Truth or dare: Marvel and Netflix’s ‘Daredevil’ off to a promising start

daredevil-posterThe first few minutes of the pilot episode of a new TV series are always critical. In a short amount of time, you have to successfully introduce the main character, set the tone for the series, provide background information so the audience knows what is going on but also leave enough mystery so they’re intrigued enough to keep tuning in.

The new Marvel series on Netflix, “Daredevil,” starts off the first few minutes of its first episode with two key scenes: showing how future crime fighter Matt Murdock is blinded as a child due to a toxic spill, and then fast-forwarding to an adult Murdock asking forgiveness from a priest for his vigilante actions. It establishes that this show will be gritty, tightly-written, thought-provoking — and thoroughly engrossing. By the time they started playing the opening credits, I was already hooked.

First off, I think Marvel made a good choice to tell the story of Daredevil — a blind defense lawyer who moonlights as a crime-fighting vigilante — in a TV format. I didn’t see the original Daredevil movie starring Ben Affleck but know that it is not exactly beloved by fans. Netflix has produced a show with cinema-like quality but is able to tell the story in a more episodic format.

Daredevil is an intriguing hero. Unlike some of the other heroes, his defining accident doesn’t give him superpowers (like Spider-Man and his spider bite). He doesn’t have fancy gadgets or unlimited resources like Iron Man or Batman. Instead, even though he can’t see, he uses his other senses to fight crime. Hearing becomes vitally important, as Murdock must listen carefully to tell when an assailiant is running towards him or preparing to fire a gun.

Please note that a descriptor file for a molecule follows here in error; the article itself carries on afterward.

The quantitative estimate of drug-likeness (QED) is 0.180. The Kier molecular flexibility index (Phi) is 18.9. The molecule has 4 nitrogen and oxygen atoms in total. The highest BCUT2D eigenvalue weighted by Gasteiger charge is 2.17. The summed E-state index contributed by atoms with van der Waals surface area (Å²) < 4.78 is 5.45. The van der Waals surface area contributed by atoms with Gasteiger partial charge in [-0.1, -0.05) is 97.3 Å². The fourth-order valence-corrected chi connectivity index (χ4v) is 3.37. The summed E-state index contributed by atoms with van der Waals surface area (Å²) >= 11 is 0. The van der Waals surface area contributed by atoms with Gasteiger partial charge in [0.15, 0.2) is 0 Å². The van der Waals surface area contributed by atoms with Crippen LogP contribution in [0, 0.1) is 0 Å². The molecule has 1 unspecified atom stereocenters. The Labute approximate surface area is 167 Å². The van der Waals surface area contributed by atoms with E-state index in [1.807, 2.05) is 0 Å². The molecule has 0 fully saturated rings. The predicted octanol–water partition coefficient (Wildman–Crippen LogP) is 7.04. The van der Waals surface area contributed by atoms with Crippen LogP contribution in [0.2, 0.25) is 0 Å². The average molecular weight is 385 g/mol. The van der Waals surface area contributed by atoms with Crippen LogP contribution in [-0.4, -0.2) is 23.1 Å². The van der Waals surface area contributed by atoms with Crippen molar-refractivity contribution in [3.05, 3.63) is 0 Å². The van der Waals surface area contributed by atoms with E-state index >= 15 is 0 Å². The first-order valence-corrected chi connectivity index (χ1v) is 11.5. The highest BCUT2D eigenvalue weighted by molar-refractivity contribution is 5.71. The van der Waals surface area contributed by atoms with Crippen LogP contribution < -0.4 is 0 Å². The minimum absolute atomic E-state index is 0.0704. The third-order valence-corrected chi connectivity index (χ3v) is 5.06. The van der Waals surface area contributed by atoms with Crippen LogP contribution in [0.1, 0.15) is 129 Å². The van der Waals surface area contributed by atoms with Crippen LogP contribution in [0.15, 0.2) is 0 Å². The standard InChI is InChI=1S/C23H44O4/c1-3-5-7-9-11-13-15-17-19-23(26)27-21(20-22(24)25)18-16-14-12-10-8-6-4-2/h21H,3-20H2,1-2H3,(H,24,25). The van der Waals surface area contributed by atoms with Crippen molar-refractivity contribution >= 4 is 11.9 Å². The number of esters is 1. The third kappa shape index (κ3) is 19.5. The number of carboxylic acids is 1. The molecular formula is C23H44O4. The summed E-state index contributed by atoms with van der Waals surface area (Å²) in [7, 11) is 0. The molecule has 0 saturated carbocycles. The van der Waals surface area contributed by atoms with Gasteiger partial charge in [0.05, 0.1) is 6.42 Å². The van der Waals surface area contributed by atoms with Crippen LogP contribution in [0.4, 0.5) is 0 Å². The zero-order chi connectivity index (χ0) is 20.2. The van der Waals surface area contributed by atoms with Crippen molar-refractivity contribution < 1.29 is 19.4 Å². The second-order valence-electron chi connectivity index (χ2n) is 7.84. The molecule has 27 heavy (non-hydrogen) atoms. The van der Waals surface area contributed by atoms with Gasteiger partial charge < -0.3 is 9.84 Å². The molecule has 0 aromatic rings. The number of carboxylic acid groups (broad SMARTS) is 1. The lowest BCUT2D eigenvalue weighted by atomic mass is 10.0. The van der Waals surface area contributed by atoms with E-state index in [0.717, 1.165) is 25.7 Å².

The show is a little grittier than we’re used to seeing from Marvel; to me, it feels like a cross between the CW’s gritty DC Comics show “Arrow” and a classic crime drama. Interestingly, the show also doesn’t seem to use a lot of CGI special effects — a fact I didn’t actually notice until later, when I was thinking back over the episode. Instead, the show relies on well-coreographed fight scenes.

I was impressed with the first episode and am looking forward to watching more. Even though the show is more serious in tone, I like that they still include a few moments of humor, something I hope they keep up throughout the series. After this promising start, I’m also looking forward to some of Netflix’s other planned projects with Marvel.

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6 thoughts on “Truth or dare: Marvel and Netflix’s ‘Daredevil’ off to a promising start

  1. I’m loving Daredevil. So far I’m about half way through the season. The show gets the right combination of tone, characters, actors and storytelling from the first episode. I also like how exhausted Daredevil is during fights which is realistic because he doesn’t have super powers, just super senses. The female characters are well-written too. Good article!

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